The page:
International Journal of Legal Medicine

, Volume 120, Issue 5, pp 310–314 | Cite as

Application of a quasi-median network analysis for the visualization of character conflicts to a population sample of mitochondrial DNA control region sequences from southern Germany (Ulm)

  • Anita Brandstätter
  • Rachel Klein
  • Nina Duftner
  • Peter Wiegand
  • Walther ParsonEmail author
Short Communication


Entire mtDNA control region sequences from 100 individuals in a west Eurasian population sample from southern Germany (around the city of Ulm) were generated and analyzed. The control region was amplified in one piece and sequenced with ten different sequencing primers. Sequence evaluation was performed independently. Phylogenetic analyses were used for quality assurance purposes and for the determination of the haplogroup affiliation of the samples. The sequences were scrutinized performing a quasi-median network analysis. To visualize character conflicts, frequent mutations were filtered, and the reduced data were represented by the torso of their quasi-median network. Character incompatibilities were found to be based on real biological patterns of homoplasy. The population data will be incorporated in the EMPOP database (


West Eurasian population mtDNA polymorphisms Phylogenetic analyses Haplogroups assignment Forensic 

Supplementary material

414_2006_114_MOESM1_ESM.doc (36 kb)
Table S1 (DOC 36 kb)


  1. 1.
    Parson W, Parsons TJ, Scheithauer R, Holland MM (1998) Population data for 101 Austrian Caucasian mitochondrial DNA d-loop sequences: application of mtDNA sequence analysis to a forensic case. Int J Legal Med 111:124–132PubMedCrossRefGoogle Scholar
  2. 2.
    Imaizumi K, Parsons TJ, Yoshino M, Holland MM (2002) A new database of mitochondrial DNA hypervariable regions I and II sequences from 162 Japanese individuals. Int J Legal Med 116:68–73PubMedCrossRefGoogle Scholar
  3. 3.
    Imaizumi K, Parsons TJ (2005) A new database of mitochondrial DNA hypervariable regions I and II sequences from 162 Japanese individuals (vol 116, p 68, 2001). Int J Legal Med 119:183CrossRefGoogle Scholar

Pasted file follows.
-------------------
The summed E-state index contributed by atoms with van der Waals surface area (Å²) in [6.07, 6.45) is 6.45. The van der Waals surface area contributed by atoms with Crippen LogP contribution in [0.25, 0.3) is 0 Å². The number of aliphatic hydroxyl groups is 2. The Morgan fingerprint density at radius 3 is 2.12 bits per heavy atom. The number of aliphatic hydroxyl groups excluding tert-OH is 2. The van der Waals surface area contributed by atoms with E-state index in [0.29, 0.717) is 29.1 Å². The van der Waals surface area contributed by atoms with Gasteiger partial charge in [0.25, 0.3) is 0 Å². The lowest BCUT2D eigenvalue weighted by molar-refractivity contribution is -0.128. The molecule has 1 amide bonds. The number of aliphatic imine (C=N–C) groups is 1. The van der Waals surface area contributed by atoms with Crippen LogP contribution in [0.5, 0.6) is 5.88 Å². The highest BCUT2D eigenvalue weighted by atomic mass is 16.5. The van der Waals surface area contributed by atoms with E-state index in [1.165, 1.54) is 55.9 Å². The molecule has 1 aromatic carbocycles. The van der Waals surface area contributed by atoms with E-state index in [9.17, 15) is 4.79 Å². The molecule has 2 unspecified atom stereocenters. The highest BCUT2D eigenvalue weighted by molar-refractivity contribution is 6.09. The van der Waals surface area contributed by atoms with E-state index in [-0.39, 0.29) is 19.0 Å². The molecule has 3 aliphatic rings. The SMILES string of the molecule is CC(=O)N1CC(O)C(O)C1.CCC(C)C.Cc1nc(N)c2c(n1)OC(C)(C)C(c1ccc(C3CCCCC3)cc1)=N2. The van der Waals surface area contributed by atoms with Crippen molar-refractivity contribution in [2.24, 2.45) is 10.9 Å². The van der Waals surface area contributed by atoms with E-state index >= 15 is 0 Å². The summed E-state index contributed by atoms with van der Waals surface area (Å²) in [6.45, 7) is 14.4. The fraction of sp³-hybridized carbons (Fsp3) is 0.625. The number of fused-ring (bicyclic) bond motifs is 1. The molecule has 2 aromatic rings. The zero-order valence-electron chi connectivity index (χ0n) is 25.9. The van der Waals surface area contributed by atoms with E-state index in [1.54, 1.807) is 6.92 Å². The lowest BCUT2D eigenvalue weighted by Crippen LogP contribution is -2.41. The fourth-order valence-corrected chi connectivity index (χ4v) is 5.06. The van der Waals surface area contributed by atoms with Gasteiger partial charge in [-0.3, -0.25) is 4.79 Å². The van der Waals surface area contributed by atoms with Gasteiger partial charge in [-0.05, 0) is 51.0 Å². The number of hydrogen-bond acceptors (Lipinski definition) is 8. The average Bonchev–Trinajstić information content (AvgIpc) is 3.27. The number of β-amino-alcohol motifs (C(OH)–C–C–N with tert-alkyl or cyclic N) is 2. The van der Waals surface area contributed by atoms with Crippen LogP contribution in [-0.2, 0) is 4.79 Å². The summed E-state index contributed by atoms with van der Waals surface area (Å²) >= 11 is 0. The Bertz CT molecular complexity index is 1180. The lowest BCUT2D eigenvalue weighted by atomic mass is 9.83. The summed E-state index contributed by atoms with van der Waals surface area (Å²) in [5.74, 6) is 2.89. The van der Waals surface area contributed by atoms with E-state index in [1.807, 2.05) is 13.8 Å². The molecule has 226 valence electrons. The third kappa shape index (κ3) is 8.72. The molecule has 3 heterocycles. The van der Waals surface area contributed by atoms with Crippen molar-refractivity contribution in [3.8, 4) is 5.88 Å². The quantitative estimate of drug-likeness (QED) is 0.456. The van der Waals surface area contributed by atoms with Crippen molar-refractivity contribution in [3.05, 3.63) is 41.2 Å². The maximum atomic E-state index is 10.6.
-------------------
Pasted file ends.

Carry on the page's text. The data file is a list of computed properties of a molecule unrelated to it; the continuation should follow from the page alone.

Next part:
4. 4.
    Lutz S, Weisser H-J, Heizmann J, Pollak S (1998) Location and frequency of polymorphic positions in the mtDNA control region of individuals from Germany. Int J Legal Med 111:67–77. Errata in Int J Legal Med 111 (1998) 286 and Int J Legal Med 112 (1999) 145–150PubMedCrossRefGoogle Scholar
  5. 5.
    Brandstätter A, Peterson CT, Irwin JA et al (2004) Mitochondrial DNA control region sequences from Nairobi (Kenya): inferring phylogenetic parameters for the establishment of a forensic database. Int J Legal Med 118:294–306PubMedCrossRefGoogle Scholar
  6. 6.
    Vanecek T, Vorel F, Sip M (2004) Mitochondrial DNA D-loop hypervariable regions: Czech population data. Int J Legal Med 118:14–18PubMedCrossRefGoogle Scholar
  7. 7.
    Brandstätter A, Niederstätter H, Pavlic M et al (2006) Generating population data for the EMPOP database—an overview of the mtDNA sequencing and data evaluation processes considering 273 Austrian control region sequences as example. Forensic Sci Int (in press)Google Scholar
  8. 8.
    Parson W, Brandstätter A, Alonso A et al (2004) The EDNAP mitochondrial DNA population database (EMPOP) collaborative exercises: organisation, results and perspectives. Forensic Sci Int 139:215–226PubMedCrossRefGoogle Scholar
  9. 9.